Episode 57: Sheeplock and Dachson in “A Simple Drink”

Episode 57: Sheeplock and Dachson in “A Simple Drink”

Sheeplock and Dachson head to the local watering hole and get pulled into an argument about bumper sticker knowledge. What’s this? It’s when complex concept is condensed into a sentence that fits on a bumper sticker. Read on to find about their adventure today and learn more about this critical thinking concept.

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Episode 42: Least Plausible and Far Fetched Hypotheses

How crazy should an idea be before we consider it true? Well, in today’s article we’ll find out as we look at the Least Plausible and Far-Fetched Hypotheses. We keep it light today with some fun examples and even a quick trip to the home store.

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Episode 36: All Clogged Up

It’s gutter cleaning time when I get all the leaves and stuff out so rain and snow don’t clog up. Speaking of clogs, we get pretty bound up with old false facts, bad news articles and everyone we know spreading it all around. We can help stop this by teaching and helping to correct the wrong items.

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Episode 35: Way More Than 50 Shades of Grey

It’s the holidays, time for us to come together, feast and enjoy time with our families and friends. Sometimes it doesn’t go that way as we meet a lot of extreme black and white positions around the dinner table. We’re critical thinkers, we can do more than just consider black and white positions. Read on to see how we can use our skills to step ourtide ourselves, understand others and celebrate the holidays.

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Episode 33: Really, I could go to Mars!

Lots of things are possible but not all of them are likely to ever happen. That’s the theme this week as we investigate the appeal to possibility fallacy which asks us to accept things as fact which are really only vaguely possible. Along the way we’ll have some pie on mars.

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Episode 30: National Straw Man Ban

No it’s not scarecrows this week, but we are talking about straw men. Well, the straw man fallacy to be more precise. Watch a campaign debate and you’ll see these a lot as candidates build up an inaccurate version of the opponent and then attack that. You might even want to visit a corn maze afterwards.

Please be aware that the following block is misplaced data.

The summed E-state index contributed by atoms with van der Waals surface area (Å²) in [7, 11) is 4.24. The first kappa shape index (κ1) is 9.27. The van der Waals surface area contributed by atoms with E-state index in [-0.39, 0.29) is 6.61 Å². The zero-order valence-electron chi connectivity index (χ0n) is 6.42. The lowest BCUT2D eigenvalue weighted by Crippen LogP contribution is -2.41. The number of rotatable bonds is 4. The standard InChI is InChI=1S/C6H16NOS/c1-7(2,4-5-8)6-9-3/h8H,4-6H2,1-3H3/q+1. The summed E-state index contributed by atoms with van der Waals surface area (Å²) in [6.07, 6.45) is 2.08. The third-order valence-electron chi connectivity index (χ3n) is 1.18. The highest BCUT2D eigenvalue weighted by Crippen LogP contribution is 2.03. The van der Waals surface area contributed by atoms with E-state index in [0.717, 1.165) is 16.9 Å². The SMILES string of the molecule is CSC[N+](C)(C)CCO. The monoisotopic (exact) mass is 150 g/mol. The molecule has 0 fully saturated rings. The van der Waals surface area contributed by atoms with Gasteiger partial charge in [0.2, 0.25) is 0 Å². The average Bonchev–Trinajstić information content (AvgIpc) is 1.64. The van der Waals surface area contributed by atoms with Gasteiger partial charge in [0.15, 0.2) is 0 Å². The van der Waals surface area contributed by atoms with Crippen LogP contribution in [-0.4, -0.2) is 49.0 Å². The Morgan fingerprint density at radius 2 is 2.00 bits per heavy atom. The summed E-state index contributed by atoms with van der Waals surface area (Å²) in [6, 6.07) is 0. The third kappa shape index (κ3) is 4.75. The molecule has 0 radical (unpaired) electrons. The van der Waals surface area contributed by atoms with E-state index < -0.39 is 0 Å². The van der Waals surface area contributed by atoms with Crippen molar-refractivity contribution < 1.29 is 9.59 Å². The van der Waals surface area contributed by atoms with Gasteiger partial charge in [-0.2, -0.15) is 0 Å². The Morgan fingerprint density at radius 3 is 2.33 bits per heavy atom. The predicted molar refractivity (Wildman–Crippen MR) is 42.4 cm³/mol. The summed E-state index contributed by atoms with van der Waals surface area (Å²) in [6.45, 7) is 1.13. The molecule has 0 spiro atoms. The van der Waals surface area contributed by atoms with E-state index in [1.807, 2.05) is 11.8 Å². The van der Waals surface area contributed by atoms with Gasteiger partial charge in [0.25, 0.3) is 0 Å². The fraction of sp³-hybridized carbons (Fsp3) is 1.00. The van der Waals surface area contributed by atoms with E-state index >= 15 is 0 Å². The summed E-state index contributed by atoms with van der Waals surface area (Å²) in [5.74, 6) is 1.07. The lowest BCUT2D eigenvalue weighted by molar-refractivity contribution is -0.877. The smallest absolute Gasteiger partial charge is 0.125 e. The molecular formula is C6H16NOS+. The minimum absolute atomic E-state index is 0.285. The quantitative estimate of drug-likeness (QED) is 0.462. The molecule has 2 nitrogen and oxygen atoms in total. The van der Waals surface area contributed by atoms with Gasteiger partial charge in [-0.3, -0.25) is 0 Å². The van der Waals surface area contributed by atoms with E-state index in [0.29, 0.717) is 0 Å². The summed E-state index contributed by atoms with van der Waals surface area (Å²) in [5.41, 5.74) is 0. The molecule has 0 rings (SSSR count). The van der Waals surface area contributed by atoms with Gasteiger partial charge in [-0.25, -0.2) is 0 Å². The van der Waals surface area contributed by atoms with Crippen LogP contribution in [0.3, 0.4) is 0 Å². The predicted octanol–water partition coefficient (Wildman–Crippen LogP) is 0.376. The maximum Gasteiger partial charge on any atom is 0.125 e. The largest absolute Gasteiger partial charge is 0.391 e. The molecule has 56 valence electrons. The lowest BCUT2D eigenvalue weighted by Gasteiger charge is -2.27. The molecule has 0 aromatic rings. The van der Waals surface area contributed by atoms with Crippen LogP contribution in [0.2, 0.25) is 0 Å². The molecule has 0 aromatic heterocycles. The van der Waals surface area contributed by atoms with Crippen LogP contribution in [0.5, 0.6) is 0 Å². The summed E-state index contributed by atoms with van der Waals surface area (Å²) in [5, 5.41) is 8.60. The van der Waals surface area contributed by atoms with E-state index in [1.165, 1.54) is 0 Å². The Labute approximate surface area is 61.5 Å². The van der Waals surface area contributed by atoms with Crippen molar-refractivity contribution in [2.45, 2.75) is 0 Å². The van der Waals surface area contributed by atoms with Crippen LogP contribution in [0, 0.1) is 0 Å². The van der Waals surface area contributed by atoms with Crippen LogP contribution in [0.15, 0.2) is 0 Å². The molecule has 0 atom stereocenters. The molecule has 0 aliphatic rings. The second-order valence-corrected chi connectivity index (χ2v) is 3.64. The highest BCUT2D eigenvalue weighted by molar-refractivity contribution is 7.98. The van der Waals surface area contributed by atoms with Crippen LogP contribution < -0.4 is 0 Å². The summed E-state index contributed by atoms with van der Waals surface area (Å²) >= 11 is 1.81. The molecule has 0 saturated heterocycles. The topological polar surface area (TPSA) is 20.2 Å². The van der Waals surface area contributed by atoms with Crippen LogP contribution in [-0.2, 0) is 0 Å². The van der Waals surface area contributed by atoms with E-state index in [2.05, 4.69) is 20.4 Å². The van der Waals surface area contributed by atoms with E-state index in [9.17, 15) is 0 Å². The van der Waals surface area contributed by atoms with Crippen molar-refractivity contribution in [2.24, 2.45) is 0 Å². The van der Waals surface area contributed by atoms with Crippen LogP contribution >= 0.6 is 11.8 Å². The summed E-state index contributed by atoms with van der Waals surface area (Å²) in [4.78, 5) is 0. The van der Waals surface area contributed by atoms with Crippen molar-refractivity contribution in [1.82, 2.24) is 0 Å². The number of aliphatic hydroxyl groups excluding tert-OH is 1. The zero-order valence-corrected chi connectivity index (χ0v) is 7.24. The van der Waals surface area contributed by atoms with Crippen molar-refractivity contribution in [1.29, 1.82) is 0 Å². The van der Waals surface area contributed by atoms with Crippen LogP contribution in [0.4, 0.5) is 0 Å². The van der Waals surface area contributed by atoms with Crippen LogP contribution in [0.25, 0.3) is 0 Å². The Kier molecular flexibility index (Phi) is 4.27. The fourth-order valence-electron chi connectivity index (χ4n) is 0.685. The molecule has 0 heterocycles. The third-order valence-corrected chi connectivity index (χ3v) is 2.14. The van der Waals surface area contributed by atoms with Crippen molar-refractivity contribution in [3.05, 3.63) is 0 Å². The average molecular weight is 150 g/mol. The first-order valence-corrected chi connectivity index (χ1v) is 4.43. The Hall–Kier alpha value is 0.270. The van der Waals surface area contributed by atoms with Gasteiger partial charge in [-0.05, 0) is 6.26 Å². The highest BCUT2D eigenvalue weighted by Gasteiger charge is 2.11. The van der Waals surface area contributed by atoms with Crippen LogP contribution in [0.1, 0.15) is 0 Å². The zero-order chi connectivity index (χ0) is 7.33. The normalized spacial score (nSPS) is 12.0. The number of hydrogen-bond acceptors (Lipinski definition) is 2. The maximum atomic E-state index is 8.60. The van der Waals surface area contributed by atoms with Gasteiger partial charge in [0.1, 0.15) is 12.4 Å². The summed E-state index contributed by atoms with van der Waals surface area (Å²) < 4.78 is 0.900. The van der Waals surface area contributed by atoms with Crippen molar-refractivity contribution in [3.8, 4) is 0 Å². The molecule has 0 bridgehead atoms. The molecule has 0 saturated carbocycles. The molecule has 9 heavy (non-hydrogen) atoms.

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Episode 29: Post Designation Fallacy

Episode 29: Post Designation Fallacy

Come on in and we’ll have a chat about the Post Designation Fallacy. No it doesn’t mean digging your post holes in the wrong place but it does have everything to do with drawing the wrong conclusions from you data. And we’ll have a look at salt based lifeforms.

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Episode 26: A Feline Ecology

Episode 26: A Feline Ecology

In this episode we look at the useful ecological fallacy and learn that the members of a group aren’t always the same as the whole group. You’ll learn a useful skill for sure today and maybe even adopt a cat.

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Wading Into Change

Just as a single stone only creates a few ripples, a single change might not have much impact. But we often see such activities made to look as if they are much larger. How often have you heard a person say one thing that is supposed to wipe clean the rest of their history? We’ll look at this phenomenon in this post while we enjoy a relaxing bit of wading in a nearby stream.

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We’re missing something here

Ah control groups, those things you might have heard discussed and always wondered what they were. Turns out they are pretty important. If a test is done, you want to know someone tested both for the effect and not for the effect, odd as that sounds. Control groups help us see if the item or method actually produced the result. Gather your sheep, it’s a fun one.

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No True Post Holes

Is there really no true Scotsman? Let’s take a look at this logical fallacy and what it means. It’s a bit odd, but very relevant in our modern world where it’s hard to tell who is and isn’t part of a group or set of ideals. Throw in some farm chores and a bit of gaming and this post is about, well, posts.

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